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To celebrate Vikings Live, we have replaced our Roman alphabet with the runic alphabet used by the Vikings, the Scandinavian ‘Younger Futhark’. The ‘Younger Futhark’ has only 16 letters, so we have used some of the runic letters more than once or combined two runes for one Roman letter.

For an excellent introduction to runes, we recommend Martin Findell’s book published by British Museum Press.

More information about how we have ‘runified’ this site

 

Project director

Department of Greece and Rome 

Project curators

Supported by

The Leverhulme Trust
  • Christian Levett (Mougins Museum of Classical Art)
  • The Shelby White - Leon Levy Program for Archaeological Publications
  • Institute of Classical Studies, London
  • The British Academy, Reckitt Fund

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pottery bowl, made on the Greek island of Chios in the late 7th century BC and brought

How did ancient Egypt shape the development of Greek culture? What was the impact of the encounter with Greece on Egypt? How did these completely different cultures interact? These questions have been asked for more than a century. Excavations at the ancient city of Naukratis have been a key source of evidence for providing new answers.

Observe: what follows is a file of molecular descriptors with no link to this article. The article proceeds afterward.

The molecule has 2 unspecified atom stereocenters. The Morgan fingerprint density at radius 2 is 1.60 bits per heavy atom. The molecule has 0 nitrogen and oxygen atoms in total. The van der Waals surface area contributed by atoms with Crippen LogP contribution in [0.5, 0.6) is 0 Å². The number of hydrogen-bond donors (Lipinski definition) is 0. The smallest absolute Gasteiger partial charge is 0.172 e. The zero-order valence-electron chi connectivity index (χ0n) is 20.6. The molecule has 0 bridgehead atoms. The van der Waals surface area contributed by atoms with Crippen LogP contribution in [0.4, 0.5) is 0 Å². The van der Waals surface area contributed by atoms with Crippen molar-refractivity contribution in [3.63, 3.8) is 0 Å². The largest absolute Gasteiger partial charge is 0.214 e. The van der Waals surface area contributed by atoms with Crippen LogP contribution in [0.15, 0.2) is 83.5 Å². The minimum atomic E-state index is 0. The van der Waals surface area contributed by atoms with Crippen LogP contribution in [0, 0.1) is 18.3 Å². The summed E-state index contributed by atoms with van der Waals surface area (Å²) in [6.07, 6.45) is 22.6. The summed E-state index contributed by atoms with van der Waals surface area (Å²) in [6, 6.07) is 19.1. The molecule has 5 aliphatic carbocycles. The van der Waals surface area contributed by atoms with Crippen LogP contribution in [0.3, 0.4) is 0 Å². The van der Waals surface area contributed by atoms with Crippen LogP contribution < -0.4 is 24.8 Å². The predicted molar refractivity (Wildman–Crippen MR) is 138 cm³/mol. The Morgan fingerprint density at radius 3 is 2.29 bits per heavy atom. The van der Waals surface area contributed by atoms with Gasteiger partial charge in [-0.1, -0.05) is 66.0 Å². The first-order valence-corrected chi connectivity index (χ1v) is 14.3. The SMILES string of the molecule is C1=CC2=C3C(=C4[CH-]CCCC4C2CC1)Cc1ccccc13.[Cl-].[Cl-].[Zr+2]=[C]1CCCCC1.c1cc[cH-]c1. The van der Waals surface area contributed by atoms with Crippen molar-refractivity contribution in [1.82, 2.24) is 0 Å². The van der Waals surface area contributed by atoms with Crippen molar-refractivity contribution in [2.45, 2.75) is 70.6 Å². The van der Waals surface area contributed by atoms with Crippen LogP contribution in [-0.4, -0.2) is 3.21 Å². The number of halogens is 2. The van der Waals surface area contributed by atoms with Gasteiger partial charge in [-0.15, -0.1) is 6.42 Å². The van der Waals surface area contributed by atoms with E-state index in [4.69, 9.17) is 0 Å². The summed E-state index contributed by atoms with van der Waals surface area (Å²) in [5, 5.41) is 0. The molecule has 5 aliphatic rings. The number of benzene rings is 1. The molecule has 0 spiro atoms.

Located in the Nile Delta of Egypt, Naukratis was a Greek trading post from the seventh century BC. In the late nineteenth century it was rediscovered and excavated by Flinders Petrie, pioneer of Egyptian archaeology. Yet 130 years later, the site is still poorly understood.

This project is re-examining the evidence to gain a better idea of how Greeks, Egyptians and others lived together, traded and interacted in this city, and of the lasting impact of these cultural exchanges. The project is a collaboration between classical archaeologists and Egyptologists at the British Museum, and scholars and institutions worldwide.


About the project
 

Results of the project are being published in an online catalogue, which will eventually reunite over 17,000 objects in over 60 museums worldwide.


Images: top, pottery bowl, made on the Greek island of Chios in the late 7th century BC and brought
to Naukratis by a Greek trader; bottom row, excavations at Naukratis under David Hogarth, 1899, head
from a terracotta figurine of a sphinx dedicated in one of the Greek sanctuaries at Naukratis, sherd
from an Archaic East Greek amphora found at Naukratis.